3. What is community healthcare?
4. What is primary healthcare?
5. How does a Physio work with other professions in the hospital, community and primary healthcare?
6. What are the challenges of healthcare in Singapore?
7. What are the ethics involved in healthcare?

Now, Google is your best friend and I wish you all the best in your physiotherapy journey! Do drop any questions you have in the comments section!

Saturday, 9 April 2016

Physiotherapy graduates highly sought after in Singapore

Physiotherapy graduates are highly sought after in Singapore.

Last month, MOE released data based on the 2015 Graduate Employment Survey Results. Physiotherapy graduates from Singapore Institute of Technology have achieved 100% permanent employment rate. Out of 105 courses, it is 1 of the 12 courses to achieved 100% permanent employment rate. Woo Hoo! Graduates have a median salary of $3200. The amount reported is lower than the verbal sampling that I did last year. It ranks 86th when the average gross monthly salaries are compared.

You need da strength lifting patients!
Based on the survey, the demand for physiotherapists is still very high in Singapore but the salary is on the lower side. However, salary should not be the only consideration in taking up physiotherapy as a profession. It is a profession that has high physical demands and may not be right for everyone. However, you may derive great satisfaction when a patient recovers with your help and expertise. In fact, I would discourage you from joining the profession if you dislike being with people or if you dislike helping people.

Don't let that smile fool you.
That leg probably weighs >10kg.

Image Credits: MSKTCimage,

Monday, 28 December 2015

https://www.facebook.com/MensHealth/videos/10156302324965207/?pnref=storyIs it really a "fix"?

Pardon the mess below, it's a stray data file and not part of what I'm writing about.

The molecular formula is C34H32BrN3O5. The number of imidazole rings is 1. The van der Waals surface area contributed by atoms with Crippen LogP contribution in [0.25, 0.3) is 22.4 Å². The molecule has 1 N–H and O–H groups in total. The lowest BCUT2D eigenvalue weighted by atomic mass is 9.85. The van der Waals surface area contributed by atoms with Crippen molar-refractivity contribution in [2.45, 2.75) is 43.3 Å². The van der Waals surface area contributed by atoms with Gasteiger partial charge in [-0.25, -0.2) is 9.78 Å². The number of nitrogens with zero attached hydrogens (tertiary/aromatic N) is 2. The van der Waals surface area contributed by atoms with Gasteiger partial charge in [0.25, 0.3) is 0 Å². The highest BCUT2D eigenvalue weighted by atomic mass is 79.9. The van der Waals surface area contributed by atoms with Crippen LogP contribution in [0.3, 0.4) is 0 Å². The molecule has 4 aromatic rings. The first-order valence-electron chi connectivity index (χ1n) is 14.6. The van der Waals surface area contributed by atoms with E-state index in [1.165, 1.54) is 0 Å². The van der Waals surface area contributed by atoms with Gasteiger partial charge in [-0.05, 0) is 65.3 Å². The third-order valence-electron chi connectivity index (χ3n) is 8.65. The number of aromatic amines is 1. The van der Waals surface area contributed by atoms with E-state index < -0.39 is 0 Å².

Posted by Mr Physiotherapist on Monday, 28 December 2015

Sunday, 19 April 2015

What is your One Thing?

"We find that many people plan by first making financial decisions. When you plan for yourself, the first decision you make should be your ‘Life Decision’. The ‘Financial Decision’ follows. Decide first what is it that matters most in your life. What are you passionate about? What would make you happy? What is it that excites you. Decide on this first and then make your financial decision would be to support your life decision. In other words, adjust your financial life to achieve your life goals."
Christopher Tan, 2015

Have you asked yourself what matters most in your life?

Friday, 27 February 2015

Different Approaches for Different Personalities

A physiotherapist in singapore sees an average of 12 patients a day (conservatively!), out of which about 5 would be new patients. Adding up, a physiotherapist would interact and work with 1300 unique individuals in a year! They would come from all walks of life, each having different personalities. Something I read recently made me realize that it would be wise to relate to different clients in different ways as clients would respond to varied treatment styles based on their personalities. Let me quote Susain Cain,

"A very different study, in which robots interacted with stroke patients during physical rehabilitation exercises, yielded strikingly similar results. Introverted patients responded better and interacted longer with robots that were designed to speak in a soothing, gentle manner: “I know it is hard, but remember that it’s for your own good,” and, “Very nice, keep up the good work.” Extroverts, on the other hand, worked harder for robots that used more bracing, aggressive language: “You can do more than that, I know it!” and “Concentrate on your exercise!”"

Quiet, Susan Cain

Interesting. Sometimes you just got to be that evil therapist and at other times, a loving gentle one. 

What are your experiences in using different approaches with different people (in the healthcare setting or otherwise)? Please share!